As part of the UK government’s objective to deliver an increasing proportion of electricity from renewable sources, West Mainland, Orkney, is at the forefront of the development of wave-energy extraction devices. Exposure to wave energy plays a dominant role in shaping the Orkney landscape and determining the ecological community, but little is known of the consequences of commercial scale removal of energy from the environment. An extensive long-term monitoring programme to assess the impacts of altering wave-energy exposure on these rocky shores alongside responses to other systemic forcing agents such as climate change is continuing. Within the programme are photographic surveys, including quadrat and fixed viewpoint techniques, littoral studies of sentinel species, and the development of cost-effective wave-energy quantifying devices. Software has been developed to analyse images efficiently, to produce quantitative data on species and biotope coverage. Additionally, extensive surveys along the shoreline provide detailed image records, including areas without prior scientific description, and have helped identify locations of environmental sensitivity. Collectively, the data provide a comprehensive pre-development baseline along this important coast.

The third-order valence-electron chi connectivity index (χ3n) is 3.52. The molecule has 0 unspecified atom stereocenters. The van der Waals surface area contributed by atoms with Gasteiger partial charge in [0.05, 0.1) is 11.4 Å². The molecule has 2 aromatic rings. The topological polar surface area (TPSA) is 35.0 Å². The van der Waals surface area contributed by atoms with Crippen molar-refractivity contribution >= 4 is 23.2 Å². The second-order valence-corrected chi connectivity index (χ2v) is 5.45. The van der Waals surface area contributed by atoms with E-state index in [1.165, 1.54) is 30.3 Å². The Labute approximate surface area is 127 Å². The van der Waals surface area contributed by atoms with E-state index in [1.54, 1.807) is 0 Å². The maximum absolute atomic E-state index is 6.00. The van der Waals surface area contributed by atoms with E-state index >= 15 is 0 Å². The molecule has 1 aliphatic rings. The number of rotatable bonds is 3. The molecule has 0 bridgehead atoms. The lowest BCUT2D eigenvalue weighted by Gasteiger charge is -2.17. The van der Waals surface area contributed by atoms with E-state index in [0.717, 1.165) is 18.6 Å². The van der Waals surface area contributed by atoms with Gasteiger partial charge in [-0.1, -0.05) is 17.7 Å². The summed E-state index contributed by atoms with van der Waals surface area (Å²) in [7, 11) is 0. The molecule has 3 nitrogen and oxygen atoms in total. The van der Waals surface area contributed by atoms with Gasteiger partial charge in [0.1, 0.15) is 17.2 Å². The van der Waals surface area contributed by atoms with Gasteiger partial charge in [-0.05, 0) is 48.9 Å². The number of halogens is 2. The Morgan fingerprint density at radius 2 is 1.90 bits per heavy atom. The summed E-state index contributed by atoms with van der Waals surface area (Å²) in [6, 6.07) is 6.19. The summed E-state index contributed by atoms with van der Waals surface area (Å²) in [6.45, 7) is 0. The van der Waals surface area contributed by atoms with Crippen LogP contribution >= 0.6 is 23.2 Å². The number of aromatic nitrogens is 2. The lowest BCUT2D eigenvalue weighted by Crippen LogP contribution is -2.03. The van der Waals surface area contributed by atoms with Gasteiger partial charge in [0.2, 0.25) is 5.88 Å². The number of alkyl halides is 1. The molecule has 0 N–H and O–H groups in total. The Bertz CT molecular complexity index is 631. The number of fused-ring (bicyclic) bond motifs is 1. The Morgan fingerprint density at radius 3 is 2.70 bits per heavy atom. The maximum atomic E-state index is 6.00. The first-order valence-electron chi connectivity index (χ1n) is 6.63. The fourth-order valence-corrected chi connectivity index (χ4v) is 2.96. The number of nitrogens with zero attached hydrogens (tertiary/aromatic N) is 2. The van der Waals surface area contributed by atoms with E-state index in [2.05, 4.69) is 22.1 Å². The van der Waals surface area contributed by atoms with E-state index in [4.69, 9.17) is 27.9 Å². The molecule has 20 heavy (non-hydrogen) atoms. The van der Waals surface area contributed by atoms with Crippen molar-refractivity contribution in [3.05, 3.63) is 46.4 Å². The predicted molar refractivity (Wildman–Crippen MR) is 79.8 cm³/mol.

|Title of host publication||Marine Renewable Energy Technology and Environmental Interactions|
|Editors||Mark A. Shields, Andrew I. L. Payne|
|Number of pages||18|
|Publication status||Published - 2014|
|Name||Humanity and the Sea|
Want, A., Beharie, R. A., Bell, M. C., & Side, J. C. (2014). Baselines and Monitoring Methods for Detecting Impacts of Hydrodynamic Energy Extraction on Intertidal Communities of Rocky Shores. In M. A. Shields, & A. I. L. Payne (Eds.), Marine Renewable Energy Technology and Environmental Interactions (pp. 21-38). (Humanity and the Sea). Springer. https://doi.org/10.1007/978-94-017-8002-5_3